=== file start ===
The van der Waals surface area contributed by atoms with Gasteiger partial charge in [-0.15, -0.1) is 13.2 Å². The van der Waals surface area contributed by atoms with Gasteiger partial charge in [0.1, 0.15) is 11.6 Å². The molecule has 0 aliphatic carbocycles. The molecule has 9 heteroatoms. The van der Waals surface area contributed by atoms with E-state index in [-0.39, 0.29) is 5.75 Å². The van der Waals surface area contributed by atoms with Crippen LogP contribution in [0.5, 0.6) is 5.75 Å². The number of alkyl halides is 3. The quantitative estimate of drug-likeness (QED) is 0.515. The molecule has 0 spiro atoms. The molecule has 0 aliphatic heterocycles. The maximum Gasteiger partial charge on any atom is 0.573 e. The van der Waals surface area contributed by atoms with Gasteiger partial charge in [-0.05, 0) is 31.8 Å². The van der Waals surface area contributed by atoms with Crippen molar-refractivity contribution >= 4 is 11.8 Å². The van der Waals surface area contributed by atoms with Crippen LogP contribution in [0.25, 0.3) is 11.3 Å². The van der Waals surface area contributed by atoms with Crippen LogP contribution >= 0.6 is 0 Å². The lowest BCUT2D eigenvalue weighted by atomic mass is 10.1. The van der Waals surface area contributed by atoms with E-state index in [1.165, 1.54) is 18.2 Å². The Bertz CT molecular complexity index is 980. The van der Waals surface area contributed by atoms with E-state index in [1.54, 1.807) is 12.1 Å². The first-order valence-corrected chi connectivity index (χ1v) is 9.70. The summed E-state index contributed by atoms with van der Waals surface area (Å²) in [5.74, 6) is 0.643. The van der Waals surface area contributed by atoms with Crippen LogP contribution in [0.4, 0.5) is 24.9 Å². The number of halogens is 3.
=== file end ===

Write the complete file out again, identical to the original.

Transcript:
The van der Waals surface area contributed by atoms with Gasteiger partial charge in [-0.15, -0.1) is 13.2 Å². The van der Waals surface area contributed by atoms with Gasteiger partial charge in [0.1, 0.15) is 11.6 Å². The molecule has 0 aliphatic carbocycles. The molecule has 9 heteroatoms. The van der Waals surface area contributed by atoms with E-state index in [-0.39, 0.29) is 5.75 Å². The van der Waals surface area contributed by atoms with Crippen LogP contribution in [0.5, 0.6) is 5.75 Å². The number of alkyl halides is 3. The quantitative estimate of drug-likeness (QED) is 0.515. The molecule has 0 spiro atoms. The molecule has 0 aliphatic heterocycles. The maximum Gasteiger partial charge on any atom is 0.573 e. The van der Waals surface area contributed by atoms with Gasteiger partial charge in [-0.05, 0) is 31.8 Å². The van der Waals surface area contributed by atoms with Crippen molar-refractivity contribution >= 4 is 11.8 Å². The van der Waals surface area contributed by atoms with Crippen LogP contribution in [0.25, 0.3) is 11.3 Å². The van der Waals surface area contributed by atoms with Crippen LogP contribution >= 0.6 is 0 Å². The lowest BCUT2D eigenvalue weighted by atomic mass is 10.1. The van der Waals surface area contributed by atoms with E-state index in [1.165, 1.54) is 18.2 Å². The Bertz CT molecular complexity index is 980. The van der Waals surface area contributed by atoms with E-state index in [1.54, 1.807) is 12.1 Å². The first-order valence-corrected chi connectivity index (χ1v) is 9.70. The summed E-state index contributed by atoms with van der Waals surface area (Å²) in [5.74, 6) is 0.643. The van der Waals surface area contributed by atoms with Crippen LogP contribution in [0.4, 0.5) is 24.9 Å². The number of halogens is 3.